Men and women do friendship differently. Maybe it's time for that to change.

Remember that book "Men are from Mars, Women are from Venus"? It felt like it was everywhere. And it kind of was.

The book was on The New York Times bestseller list for more than two years. And while it's viewed with a skeptical eye by many experts who say the book reinforces gender stereotypes, the whole idea that men and women are inherently different clearly resonates with many folks.


Image via JohnGrayMarsVenus/YouTube.

While it might feel like gender differences can make us aliens to each other, there are some clear things we all have in common as humans. Like the need for friendship.

Recent studies show that gender differences even influence the way that we form and sustain friendships.

According to a study published in PLoS One, female friendships are more emotionally intimate, and bonding time is more "face-to-face."

Sometimes literally. Photo by Ben Kerckx/Pixabay.

In the study,researchers found that women prefer to foster friendships one-on-one through conversation, which creates a lot of opportunity to get close. All that talking about thoughts, feelings, and other mushy stuff really builds up intimacy.

On the other hand, male friendships tend to be more activity-focused and shoulder-to-shoulder instead of face-to-face.

Wow. Much friendship. So bonding. Very manly. Photo by SplitShire/Pixabay.

The stereotype of men bonding through watching Monday Night Football on the living room couch sippin' a beer is rooted in some truth. When comparing friendship intimacy levels in men and women, a UCLA study found "men were more likely to prefer doing some activity with friends, were more likely to engage in activities with their best friend, and were more likely to talk to their best friend about activities. Women's friendships appeared oriented toward personal sharing of information; men's friendships showed an emphasis on joint activities."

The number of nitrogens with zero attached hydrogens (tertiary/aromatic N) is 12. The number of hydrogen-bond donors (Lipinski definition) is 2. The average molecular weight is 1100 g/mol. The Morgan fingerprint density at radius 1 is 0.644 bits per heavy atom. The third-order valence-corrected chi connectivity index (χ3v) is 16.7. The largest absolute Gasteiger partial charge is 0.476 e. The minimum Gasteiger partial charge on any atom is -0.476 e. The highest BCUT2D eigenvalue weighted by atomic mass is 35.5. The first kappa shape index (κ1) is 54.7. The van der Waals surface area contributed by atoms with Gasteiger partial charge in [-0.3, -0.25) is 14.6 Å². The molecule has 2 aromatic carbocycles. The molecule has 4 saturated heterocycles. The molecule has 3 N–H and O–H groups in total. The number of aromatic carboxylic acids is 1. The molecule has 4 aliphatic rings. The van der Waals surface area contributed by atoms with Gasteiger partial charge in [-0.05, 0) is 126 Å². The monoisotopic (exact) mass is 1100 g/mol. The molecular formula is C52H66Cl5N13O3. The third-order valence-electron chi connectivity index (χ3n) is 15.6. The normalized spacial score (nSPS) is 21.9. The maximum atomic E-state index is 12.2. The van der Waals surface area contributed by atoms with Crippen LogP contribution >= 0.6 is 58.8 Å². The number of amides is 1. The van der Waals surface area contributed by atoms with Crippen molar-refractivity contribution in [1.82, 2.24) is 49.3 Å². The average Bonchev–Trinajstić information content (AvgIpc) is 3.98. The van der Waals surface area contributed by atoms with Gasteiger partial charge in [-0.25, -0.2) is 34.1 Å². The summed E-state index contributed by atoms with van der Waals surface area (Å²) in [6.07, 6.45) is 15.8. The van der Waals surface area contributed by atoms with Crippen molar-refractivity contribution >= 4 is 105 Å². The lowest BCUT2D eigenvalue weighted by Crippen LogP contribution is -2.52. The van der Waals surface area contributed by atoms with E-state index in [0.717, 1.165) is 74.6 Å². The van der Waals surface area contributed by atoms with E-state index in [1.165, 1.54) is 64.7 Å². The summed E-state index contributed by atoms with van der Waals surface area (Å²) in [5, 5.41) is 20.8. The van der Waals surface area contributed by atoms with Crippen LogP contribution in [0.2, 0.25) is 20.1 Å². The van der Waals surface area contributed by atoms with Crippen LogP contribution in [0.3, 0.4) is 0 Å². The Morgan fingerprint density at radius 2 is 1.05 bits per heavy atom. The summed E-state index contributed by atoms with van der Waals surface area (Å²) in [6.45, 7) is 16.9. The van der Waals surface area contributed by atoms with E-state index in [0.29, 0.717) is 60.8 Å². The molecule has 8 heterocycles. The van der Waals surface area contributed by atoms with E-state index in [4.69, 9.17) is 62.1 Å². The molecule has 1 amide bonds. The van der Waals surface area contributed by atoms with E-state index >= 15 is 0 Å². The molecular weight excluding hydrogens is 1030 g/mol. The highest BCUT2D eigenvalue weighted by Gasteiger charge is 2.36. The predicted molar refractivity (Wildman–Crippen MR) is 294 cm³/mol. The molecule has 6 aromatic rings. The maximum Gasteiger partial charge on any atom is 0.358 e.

The problem is that the kind of bonding that happens while watching a flatscreen doesn't establish the same kind of intimacy as a one-on-one gab session over a bottle of wine.

The result? Men tend to rely heavily on romantic relationships for that super-close feeling of connection.

GIF via "Community."

There's nothing wrong with having expectations that your romantic partner would fulfill your real, human need for intimacy. The problem is that men tend to get the message from society that they can only have a close emotional relationship with their romantic parters. This makes men prioritize romance in a way that many don't; a 2013 Citibank and LinkedIn survey found that 79% of men would need "a strong, loving marriage" to feel they were "having it all" while 66% of women felt the same.

That ends up putting a whole lot of pressure on romantic relationships to fulfill their need for emotional intimacy. That means that when a breakup happens, men without these strong, intimate friendships tend to feel more alone and isolated.

Since the way women often form their platonic friendships places less pressure on getting their connection needs met from one romantic relationship, the feelings of isolation from a breakup are usually less extreme.

With more Americans than ever staying single for longer periods of time, that means more people are at risk of feeling isolated from their communities — especially after a breakup.

For the first time, there are more single than married adults in the U.S. It's great that people aren't feeling the same pressure to marry as they used to, but the rest of the our societal norms around friendship love and connection need to catch up.